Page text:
As I knew that my showing up to any community consumed social capital, I selected those visits wisely. Towards the end of the response, things were calm for a while, and then there was an outbreak in a community called Koropara in the Forest Region. It seemed that everyone rushed to the site. While most of those people were essential response staff, there were other people who were what we called “epidemic tourists” – people who wanted to go “just to see” or “just to be seen” there. I ended up in the region for a different initiative, and I kept getting asked, “are you going to go visit Koropara?”, as if it was a local tourist attraction. I wasn’t afraid of visiting, but I had no operational reason to be on site – I was part of community surveillance efforts, not the response. I would eventually go at the request of one of our staff members working on-site (to develop options for community engagement), but if no one had requested my presence, I would have let it be. The potential cost of one more foreign face showing up in a community that had previously refused to accept outside intervention was greater than what my simple presence could have otherwise added.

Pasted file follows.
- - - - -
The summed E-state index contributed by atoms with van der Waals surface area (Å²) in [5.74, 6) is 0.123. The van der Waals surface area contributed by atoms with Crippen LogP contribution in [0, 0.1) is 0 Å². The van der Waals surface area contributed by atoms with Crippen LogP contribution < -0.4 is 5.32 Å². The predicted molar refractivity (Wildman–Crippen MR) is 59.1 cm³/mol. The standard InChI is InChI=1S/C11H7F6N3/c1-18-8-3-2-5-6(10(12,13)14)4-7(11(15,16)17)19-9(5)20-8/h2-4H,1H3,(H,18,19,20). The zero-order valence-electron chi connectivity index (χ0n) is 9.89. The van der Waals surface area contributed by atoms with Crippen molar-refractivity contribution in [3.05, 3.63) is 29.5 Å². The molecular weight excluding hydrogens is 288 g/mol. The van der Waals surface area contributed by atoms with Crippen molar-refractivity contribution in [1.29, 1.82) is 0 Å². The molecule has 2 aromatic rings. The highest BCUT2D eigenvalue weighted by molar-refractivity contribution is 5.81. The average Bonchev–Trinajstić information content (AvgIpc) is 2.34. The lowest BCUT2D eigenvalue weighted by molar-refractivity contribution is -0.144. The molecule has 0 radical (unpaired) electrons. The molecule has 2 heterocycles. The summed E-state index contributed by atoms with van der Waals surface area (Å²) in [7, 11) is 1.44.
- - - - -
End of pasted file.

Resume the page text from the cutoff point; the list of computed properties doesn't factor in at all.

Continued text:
It is essential to assess where we as individuals – not just we as institutions – fall on the Do No Harm charts. Is the fact that you are a foreigner a connector (in a context where someone removed and neutral can calm tensions) or a divider (in a context where communities feel defensive and distrustful of outsiders)? What about your age? The language you speak? The color of your skin? The organization you represent? While we all want to be “on the front lines”, we need to learn to honestly assess the benefits of our presence (how essential are you) to the costs of our presence (what we represent to the communities in question). Know who you are, and use that knowledge wisely.